The waitress led me to the far side of the dining room, close to the buffet line. When I’d told her I’d be dining alone, I didn’t expect to be sectioned off, away from the families and groups, like a neatly-segmented garden plot. “We’ll plant the turnips over there.” I had three cohabitants in my ad hoc leper colony. Two had dutifully faced the wall, resigning themselves to stare at the taupe wall paper and 1970s-era Asian artwork. The third was a man in his mid-fifties, with close-cropped gray hair, a neatly trimmed beard, and wire-framed glasses. His short-sleeved plaid shirt was tucked fastidiously into navy blue trousers, elongating his already lanky frame. My guess was he was a college professor. If you have any idea who Harold McGee is, he looked like Harold McGee. He was the sort of man you’d expect to drive a Prius. Instead of facing the wall, he faced the dining room, surveying the familial landscape. I filled a plate with fried rice, cream cheese wontons, and sweet and sour chicken and I walked over to this man. “I don’t like eating alone,” I said. “Would you mind if I joined you?”
He gestured for me to sit down. His name was Tom – I was really hoping it would be Harold – and he was a computer engineer. He had been in Minnesota since the mid-80s, hailing from Madison, and enjoying a condo in the Capital Hill neighborhood. He spoke slowly, in a soft but focused baritone. It was the sort of voice you would expect to hear on morning radio. The sort of voice that made me wish I had a fireplace and a formidable whiskey selection. By the time I was mopping up the last of my sweet and sour sauce with the crusty remnants of the wonton skin, I’d learned that Tom is an avid hiker, racquetball player, and is planning a trip to the Swiss Alps next summer. I also gathered he’d traveled to four continents thus far, needing only Asia and Antarctica to complete the set.
Carlos Ruiz Zafon says we are freer speaking to strangers because they see us for who we are rather than who they want us to be. While we were dancing around the elephant in the room – talking about holiday plans, trying to diplomatic about whether the other person was alone by choice or by circumstance – Tom finally just blurted out his question. “Why are you here alone the weekend before Christmas?”
I told him I am single and that my friends are all traveling or busy with their families. That it’s just another Saturday for me, and the fact that it’s so close to a holiday is entirely incidental. I knew the follow-up question before he even opened his mouth to ask it. “So why aren’t you married? The first thing you said to me was that you don’t like to eat alone.”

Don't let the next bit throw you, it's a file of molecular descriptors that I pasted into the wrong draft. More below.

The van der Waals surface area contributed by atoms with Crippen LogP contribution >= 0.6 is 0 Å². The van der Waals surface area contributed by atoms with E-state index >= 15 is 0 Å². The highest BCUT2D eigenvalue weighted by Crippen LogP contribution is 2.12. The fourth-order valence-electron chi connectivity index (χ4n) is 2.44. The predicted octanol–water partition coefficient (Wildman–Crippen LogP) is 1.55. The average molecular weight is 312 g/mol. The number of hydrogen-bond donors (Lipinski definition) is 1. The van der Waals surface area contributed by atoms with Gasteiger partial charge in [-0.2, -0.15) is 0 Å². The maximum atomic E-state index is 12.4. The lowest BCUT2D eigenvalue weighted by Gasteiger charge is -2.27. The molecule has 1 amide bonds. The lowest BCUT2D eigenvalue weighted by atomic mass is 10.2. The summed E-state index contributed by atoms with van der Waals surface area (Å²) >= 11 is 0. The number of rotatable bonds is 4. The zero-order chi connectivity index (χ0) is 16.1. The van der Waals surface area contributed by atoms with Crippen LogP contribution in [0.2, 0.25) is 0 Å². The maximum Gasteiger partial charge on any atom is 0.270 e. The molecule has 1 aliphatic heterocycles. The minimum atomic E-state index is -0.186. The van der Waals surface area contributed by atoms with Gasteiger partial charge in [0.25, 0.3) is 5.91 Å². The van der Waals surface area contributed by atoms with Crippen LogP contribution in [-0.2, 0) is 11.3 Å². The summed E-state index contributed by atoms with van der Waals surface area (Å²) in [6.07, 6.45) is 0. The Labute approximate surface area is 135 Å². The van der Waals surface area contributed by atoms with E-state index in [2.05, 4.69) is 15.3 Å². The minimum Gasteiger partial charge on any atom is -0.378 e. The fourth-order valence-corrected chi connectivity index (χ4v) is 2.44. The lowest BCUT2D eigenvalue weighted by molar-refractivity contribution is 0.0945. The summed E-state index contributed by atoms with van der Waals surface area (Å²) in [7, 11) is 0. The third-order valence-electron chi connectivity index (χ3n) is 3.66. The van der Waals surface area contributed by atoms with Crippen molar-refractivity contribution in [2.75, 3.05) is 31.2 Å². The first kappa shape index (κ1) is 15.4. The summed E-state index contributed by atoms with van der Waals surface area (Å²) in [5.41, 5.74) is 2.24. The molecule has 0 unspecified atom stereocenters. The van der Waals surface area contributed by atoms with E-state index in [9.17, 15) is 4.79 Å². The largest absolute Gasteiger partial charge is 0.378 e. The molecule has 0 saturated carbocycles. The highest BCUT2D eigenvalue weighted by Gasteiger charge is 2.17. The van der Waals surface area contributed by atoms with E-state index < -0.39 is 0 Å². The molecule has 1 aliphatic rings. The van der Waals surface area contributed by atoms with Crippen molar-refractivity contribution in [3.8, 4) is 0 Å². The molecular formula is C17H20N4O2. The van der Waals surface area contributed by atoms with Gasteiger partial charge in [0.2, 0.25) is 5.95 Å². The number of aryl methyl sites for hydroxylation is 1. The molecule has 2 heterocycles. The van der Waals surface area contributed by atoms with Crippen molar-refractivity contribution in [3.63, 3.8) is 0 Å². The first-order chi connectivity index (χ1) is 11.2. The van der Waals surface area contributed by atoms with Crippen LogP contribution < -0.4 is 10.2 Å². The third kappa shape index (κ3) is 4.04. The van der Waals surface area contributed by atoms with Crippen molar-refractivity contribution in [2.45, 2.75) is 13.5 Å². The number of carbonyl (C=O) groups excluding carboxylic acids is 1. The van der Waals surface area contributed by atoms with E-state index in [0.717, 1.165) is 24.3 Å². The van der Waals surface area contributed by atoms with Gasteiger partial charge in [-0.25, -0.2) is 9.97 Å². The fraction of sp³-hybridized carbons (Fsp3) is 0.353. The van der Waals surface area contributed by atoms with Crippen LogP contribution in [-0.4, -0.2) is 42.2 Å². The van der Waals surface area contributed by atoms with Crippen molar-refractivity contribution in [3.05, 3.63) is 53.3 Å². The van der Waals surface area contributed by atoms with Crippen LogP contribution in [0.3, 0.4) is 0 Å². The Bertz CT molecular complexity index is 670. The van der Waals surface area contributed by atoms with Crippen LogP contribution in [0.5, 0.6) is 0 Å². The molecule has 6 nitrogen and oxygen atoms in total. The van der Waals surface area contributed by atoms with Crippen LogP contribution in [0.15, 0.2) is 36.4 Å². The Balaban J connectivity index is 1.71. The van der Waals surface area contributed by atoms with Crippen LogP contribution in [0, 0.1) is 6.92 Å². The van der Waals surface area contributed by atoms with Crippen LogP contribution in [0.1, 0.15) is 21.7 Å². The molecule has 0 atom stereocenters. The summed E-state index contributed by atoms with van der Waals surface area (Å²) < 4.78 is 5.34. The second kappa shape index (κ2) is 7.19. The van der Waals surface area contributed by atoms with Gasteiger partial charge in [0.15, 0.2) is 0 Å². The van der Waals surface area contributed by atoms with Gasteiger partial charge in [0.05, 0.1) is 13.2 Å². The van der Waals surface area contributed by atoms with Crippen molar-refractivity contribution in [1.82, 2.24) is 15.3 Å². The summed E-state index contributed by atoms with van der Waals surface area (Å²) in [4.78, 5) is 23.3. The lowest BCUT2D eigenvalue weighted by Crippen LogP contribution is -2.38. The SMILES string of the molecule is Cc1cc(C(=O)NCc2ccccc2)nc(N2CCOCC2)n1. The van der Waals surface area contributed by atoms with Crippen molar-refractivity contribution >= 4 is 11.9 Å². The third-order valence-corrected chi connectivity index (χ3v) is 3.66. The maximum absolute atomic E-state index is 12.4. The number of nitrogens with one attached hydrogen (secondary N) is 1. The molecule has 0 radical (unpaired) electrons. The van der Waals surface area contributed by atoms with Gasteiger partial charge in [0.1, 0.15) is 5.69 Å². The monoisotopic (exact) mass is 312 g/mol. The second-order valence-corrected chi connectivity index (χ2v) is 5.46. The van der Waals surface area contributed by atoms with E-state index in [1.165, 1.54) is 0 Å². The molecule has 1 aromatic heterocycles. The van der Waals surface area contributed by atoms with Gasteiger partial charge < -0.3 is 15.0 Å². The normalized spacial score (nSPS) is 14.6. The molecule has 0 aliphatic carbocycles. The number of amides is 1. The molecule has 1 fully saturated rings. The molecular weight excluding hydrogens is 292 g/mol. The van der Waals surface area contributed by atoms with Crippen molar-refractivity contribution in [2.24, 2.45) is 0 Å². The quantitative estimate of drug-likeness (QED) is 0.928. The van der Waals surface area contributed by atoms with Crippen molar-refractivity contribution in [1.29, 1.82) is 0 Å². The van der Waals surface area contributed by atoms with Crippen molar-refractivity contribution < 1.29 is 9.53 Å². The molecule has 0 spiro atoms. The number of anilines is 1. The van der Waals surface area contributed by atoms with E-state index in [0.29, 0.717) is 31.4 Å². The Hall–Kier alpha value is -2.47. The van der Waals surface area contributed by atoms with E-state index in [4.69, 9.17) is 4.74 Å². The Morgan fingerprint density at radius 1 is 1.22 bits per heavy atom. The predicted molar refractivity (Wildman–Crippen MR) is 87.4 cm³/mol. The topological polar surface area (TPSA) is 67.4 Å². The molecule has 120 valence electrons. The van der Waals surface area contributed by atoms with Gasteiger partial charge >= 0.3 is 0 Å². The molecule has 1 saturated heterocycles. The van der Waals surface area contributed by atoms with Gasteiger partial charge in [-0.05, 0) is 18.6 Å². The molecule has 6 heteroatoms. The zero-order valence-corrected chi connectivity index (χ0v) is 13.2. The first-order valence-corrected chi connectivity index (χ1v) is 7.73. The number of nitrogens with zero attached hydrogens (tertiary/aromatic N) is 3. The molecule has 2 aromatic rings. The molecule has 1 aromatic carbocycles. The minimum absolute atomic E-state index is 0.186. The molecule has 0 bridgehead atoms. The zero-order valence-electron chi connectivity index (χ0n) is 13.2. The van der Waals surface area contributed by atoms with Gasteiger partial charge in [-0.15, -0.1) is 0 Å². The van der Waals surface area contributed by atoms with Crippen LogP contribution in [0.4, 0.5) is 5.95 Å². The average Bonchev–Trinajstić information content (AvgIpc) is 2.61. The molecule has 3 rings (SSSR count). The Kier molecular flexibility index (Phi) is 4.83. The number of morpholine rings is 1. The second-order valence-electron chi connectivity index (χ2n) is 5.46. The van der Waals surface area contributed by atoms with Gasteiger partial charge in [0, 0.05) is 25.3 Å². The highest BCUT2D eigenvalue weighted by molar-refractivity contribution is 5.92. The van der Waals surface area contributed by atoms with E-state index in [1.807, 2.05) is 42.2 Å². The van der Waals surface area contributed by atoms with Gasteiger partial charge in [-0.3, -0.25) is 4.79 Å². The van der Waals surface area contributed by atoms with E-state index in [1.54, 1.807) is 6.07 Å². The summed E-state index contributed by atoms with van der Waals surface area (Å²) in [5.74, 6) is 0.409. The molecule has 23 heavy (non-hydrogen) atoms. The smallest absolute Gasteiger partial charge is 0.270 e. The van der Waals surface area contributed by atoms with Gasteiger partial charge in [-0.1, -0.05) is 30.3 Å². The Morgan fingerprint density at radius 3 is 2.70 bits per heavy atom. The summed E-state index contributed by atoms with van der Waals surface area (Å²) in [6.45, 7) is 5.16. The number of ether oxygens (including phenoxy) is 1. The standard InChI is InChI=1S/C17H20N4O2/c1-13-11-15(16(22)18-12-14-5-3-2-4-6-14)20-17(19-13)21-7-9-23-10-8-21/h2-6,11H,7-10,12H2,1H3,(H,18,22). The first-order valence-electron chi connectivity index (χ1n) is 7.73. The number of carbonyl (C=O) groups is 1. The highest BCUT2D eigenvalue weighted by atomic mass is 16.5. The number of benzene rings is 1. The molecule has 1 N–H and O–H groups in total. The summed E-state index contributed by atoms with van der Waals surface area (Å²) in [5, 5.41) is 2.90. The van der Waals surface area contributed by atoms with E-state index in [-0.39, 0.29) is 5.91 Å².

I took a breath. “I don’t expect I’ll ever get married.”
Tom pressed on. “But why not?”
It almost felt like he was talking to himself, scolding himself for his regrets and mistakes. But I answered him anyway. I told him about my misadventures. I constructed an overwrought metaphor about being like a brand of bourbon nobody’s ever heard of. “Is it really gonna be worth $38.99? Screw it, we came here to buy pinot grigio.” I explained that every single time I’ve been dumped, that conversation has included the phrase, “It just didn’t feel right” and the echo of those words has left me feeling paralyzed and powerless. He nodded as though he already knew this story. We were, after all, lepers in the same colony.
We talked for a little while longer. When I got up to use the bathroom, he paid for my lunch and snuck out the door. I was hoping he’d left a note with some sage advice, something I could hear in his Morgan Freeman voice as I meditated on how to incorporate it into my life. But there was no such note, no cinematic revelation to be had. But it’s all the better: that just means I have to supply my own. And who in the world can speak more directly to my hopes and insecurities than I can? So the wisdom I give to myself is this. Don’t let your past dictate your future, and if you’re going to create a prophesy to self-fulfill, make sure it’s for a life you want. There are, after all, bourbon drinkers in the world. And Tom? Thanks for lunch.